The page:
Weed Wars

Dispatches from the California Marijuana Front

April 8, 2010
Judge gives 120 days, sets pot limit for Sacto airport defendant

Matthew Zugsberger, an injured oil rig worker and medical marijuana user convicted of transporting three pounds of pot at Sacramento International Airport, was given a short jail sentence today and a limit on how much marijuana he can carry in the future.

Sacramento Superior Court Judge Roland Candee sentenced Zugsberger, 34, to 120 days in jail and five years probation. He also ordered him to not transport any more than 28 grams of marijuana at any time without permission of his probation officer.

Zugsberger was also barred from carrying any pot into or out of California.

Zugsberger, who has been in custody for 33 days, could be out in 27 days with time off for good behavior. He could have served up to four years in prison.

But Candee's order means that Zugsberger cannot carry the same amount of marijuana while traveling in California as other medical pot patients are allowed.

In 2003, Gov. Gray Davis signed a law permitting patients with medical marijuana recommendations from physicians to possess six mature or 12 immature plants and eight ounces of dried marijuana.

Those limits were thrown out last month by the California Supreme Court. However, local
authorities can still detain patients found with more than 8 ounces if they suspect illegal activity.

Aaron Smith, California director of the Marijuana Policy Project, which advocates rolling back marijuana laws and enforcement, said he was surprised the judge set a standard for Zugsberger well below the 2003 state limit.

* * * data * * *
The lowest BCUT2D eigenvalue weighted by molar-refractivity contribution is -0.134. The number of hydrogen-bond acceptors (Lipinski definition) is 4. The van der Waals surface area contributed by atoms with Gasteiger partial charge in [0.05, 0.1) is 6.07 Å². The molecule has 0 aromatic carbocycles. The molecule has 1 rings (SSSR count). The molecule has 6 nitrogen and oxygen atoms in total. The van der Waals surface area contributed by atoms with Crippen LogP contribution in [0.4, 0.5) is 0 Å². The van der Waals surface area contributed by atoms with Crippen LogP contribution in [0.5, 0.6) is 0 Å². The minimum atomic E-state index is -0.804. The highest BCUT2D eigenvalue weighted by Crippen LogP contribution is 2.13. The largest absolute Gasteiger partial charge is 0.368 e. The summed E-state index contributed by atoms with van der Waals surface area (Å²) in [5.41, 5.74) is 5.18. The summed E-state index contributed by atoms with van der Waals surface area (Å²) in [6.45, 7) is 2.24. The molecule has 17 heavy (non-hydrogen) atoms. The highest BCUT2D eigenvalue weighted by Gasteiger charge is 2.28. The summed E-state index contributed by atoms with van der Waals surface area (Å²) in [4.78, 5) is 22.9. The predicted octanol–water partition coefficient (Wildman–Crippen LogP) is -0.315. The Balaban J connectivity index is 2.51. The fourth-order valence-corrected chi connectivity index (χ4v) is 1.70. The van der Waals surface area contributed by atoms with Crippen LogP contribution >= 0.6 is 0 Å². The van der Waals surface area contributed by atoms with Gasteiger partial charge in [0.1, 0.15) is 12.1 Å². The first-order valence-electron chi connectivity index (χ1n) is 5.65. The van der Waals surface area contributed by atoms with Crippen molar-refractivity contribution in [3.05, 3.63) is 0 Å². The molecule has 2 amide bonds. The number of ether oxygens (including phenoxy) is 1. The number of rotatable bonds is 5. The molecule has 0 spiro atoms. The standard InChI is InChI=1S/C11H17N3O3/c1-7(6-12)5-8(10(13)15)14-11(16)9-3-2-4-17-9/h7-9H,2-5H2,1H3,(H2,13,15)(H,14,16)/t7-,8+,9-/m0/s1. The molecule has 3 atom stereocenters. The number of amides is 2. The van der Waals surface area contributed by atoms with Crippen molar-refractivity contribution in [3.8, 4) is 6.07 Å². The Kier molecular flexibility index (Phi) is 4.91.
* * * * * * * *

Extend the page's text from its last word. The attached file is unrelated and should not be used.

"It seems kind of arbitrary and capricious," Smith said. "I would think the figure should at least be more consistent with what his medical needs are and at least be set at the state threshold. I haven't heard of anything like that."

In handing down the sentence today, Candee said the evidence in Zugsberger's trial indicated that "this is really not a personal use case."

Zugsberger was convicted March 9 of illegally transporting three pounds of marijuana duct-taped into a scuba suit and packed into a metal dominoes container in his luggage. He was also carrying a stash of pot in his pants as he prepared to board a flight to New Orleans.

He was acquitted of felony possession for sale and convicted of misdemeanor possession.

Zugsberger said he was taking the marijuana to Louisiana to have it mixed into baked goods and ice cream by his ex-wife, a gourmet cook, and another Louisiana master chef.

Zugsberger suffered crushed vertebrae while working as a scuba diver during an oil rig accident in the Gulf of Mexico. He got a medical marijuana recommendation from Mendocino County physician, whose standard pot referral says patients "may need to grow 25 mature plants and possess 5 pounds of cannabis" for yearly needs.

Zugsberger faces an upcoming trial in Lafourche Parish, Louisiana on charges of illegally shipping two pounds of pot to a former residence.

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